Keeping your pet safe in the winter months
for keeping you cat or dog safe in the winter months
winter months can be hard on your cat and dog. Here are some tips
from Dr. Susan Nelson, assistant professor of veterinary medicine
at Kansas State University, to keep your pet safe when the temperature
all antifreeze away from pets. It has a sweet taste, is very palatable
and does not take very much to kill your pet. Clean up any spills
as soon as possible. If you think your pet has ingested any, seek
medical attention immediately. It is important to start treatment
within the first few hours to try to reduce the damage to the kidneys.
Untreated animals usually die from kidney failure.
salt used to melt ice and snow can cause irritation to pet footpads/skin
and to their gastrointestinal tract if ingested. You can protect
your pet by putting baby oil, cooking spray or dog booties on their
feet. Make sure to thoroughly wash off the feet and body if your
pet does come into contact with the rock salt.
a jacket for short-coated dogs when outside.
houses should not be too big, because heat is not conserved in a
house too large for the dog. The dog should be able to get up and
turn around comfortably, with the ceiling just high enough to clear
the dog’s head. The dog house should have airtight walls, and it’s
best if the door faces south or west. Instead of using blankets
that hold moisture and mat down, use clean straw or hay. It’s also
good to have a flap over the door to keep out wind and precipitation.
your dog or cat to acclimate to the weather if it hasn’t been out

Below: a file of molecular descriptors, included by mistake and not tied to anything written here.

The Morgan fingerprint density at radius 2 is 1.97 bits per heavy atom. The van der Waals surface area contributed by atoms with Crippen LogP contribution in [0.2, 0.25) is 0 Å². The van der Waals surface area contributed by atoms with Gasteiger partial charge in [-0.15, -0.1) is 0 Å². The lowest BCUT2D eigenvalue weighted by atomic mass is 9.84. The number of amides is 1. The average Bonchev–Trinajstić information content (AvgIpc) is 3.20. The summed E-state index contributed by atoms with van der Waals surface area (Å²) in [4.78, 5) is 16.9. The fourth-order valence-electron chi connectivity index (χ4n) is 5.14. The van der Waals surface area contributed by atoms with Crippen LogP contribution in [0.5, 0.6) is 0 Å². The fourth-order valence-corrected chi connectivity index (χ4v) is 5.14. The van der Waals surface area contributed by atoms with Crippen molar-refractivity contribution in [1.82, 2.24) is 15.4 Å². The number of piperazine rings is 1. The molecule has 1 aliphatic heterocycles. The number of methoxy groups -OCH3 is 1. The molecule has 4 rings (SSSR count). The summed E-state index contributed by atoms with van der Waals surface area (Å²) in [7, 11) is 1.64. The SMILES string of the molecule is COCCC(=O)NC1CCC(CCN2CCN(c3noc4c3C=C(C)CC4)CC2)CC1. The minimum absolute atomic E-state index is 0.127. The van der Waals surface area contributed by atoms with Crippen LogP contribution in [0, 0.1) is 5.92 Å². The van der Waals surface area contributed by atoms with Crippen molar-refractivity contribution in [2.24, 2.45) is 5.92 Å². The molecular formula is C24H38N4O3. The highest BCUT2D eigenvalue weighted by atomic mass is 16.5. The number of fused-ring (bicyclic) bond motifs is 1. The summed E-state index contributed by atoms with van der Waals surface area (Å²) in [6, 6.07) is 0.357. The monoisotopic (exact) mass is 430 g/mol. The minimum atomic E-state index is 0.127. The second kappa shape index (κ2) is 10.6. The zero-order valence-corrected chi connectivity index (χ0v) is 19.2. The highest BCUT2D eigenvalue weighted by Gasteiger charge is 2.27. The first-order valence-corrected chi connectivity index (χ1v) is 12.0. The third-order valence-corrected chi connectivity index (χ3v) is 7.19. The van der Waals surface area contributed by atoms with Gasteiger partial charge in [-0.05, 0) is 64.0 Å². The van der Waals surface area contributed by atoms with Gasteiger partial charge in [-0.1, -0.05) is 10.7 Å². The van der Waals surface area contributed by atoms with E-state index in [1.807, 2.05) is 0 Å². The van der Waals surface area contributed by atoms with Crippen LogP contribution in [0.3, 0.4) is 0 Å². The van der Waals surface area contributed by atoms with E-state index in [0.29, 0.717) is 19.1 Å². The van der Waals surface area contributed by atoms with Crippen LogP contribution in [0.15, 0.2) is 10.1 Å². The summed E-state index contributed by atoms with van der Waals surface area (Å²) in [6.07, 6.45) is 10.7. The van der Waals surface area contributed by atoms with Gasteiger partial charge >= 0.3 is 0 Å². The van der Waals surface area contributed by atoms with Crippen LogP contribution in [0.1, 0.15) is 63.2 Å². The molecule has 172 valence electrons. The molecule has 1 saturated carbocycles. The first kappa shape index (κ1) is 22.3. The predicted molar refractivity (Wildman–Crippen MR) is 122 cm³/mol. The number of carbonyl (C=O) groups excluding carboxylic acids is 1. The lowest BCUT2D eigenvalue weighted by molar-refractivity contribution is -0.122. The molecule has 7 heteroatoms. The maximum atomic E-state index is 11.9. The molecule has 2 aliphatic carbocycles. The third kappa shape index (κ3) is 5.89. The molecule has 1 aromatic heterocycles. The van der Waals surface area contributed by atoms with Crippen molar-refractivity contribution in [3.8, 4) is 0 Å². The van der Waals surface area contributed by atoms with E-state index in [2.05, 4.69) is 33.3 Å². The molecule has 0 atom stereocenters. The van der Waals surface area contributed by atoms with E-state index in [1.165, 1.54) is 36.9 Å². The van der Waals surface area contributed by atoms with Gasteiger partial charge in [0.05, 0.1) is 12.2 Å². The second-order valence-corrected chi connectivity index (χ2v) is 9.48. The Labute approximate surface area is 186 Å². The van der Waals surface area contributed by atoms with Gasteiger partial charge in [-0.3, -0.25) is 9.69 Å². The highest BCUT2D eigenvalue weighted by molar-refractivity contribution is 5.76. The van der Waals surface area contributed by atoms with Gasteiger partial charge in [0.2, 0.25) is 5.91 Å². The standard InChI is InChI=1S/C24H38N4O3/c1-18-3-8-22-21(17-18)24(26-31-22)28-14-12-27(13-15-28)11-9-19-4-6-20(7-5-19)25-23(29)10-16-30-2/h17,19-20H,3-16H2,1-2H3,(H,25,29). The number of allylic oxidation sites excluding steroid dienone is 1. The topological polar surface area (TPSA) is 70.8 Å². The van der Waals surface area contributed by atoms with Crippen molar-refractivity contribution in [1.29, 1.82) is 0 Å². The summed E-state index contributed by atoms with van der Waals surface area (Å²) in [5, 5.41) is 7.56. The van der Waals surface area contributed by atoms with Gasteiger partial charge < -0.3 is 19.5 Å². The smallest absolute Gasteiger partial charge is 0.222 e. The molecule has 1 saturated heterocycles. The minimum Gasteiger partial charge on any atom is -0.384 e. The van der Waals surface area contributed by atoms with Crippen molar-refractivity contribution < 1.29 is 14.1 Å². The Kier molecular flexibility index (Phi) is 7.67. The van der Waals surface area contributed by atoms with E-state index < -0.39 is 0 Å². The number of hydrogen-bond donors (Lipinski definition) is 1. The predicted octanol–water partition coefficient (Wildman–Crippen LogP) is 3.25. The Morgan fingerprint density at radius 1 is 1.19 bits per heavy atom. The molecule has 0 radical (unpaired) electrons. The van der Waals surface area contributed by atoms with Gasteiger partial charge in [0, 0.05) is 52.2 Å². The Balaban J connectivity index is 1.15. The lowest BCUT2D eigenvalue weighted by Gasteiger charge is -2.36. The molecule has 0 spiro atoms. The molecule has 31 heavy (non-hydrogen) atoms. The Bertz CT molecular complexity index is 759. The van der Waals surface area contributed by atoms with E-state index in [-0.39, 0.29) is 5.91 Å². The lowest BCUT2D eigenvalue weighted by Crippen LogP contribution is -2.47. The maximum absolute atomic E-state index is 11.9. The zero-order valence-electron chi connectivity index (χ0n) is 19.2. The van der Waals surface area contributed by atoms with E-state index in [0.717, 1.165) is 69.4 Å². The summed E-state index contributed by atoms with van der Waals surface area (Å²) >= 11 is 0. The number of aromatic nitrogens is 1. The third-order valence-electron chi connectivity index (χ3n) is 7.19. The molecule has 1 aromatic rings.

much. Bring in pets if possible in subfreezing conditions and harsh
winds. Check on your pet at least once or twice a day.
make sure your pet has fresh, clean water. Check the water regularly
to make sure it’s not frozen.
needs more food if he or she stays outside in the winter, because
they need more calorie intake to produce extra body heat. On the
other hand, indoor dogs should generally be fed less during the
give your pet holiday food — alcoholic beverages, candy, chocolate,
turkey and dressing, pork, fish, bones — as all can cause vomiting,
diarrhea or pancreatitis. Also, many people do not realize that
chocolate can be a poison. Clinical signs of chocolate poisoning
include hyperexcitability, nervousness, vomiting and diarrhea and
can result in death. Dark chocolate and baking chocolate are the
a "safe" place for your pet when company is over for the
holidays. Some animals get very nervous or distressed with a house
full of guests.
paraphernalia — pine needles, ornaments, yarn, tinsel, ribbons,
etc. — can be harmful to pets if ingested. These things all need
to be kept out of a pet’s reach.
and kittens like the warmth of car engines. Slap the hood of your
car and honk your horn before starting your car in the morning if
you own a cat or there are any cats in the neighborhood.
has been at K-State since the fall of 2003. Prior to that she served
as an associate veterinarian at a small animal hospital in Manhattan
for 14 years. Nelson received her bachelor’s degree from Hastings
College and her doctorate of veterinary medicine from K-State in
: Pet Supplies Review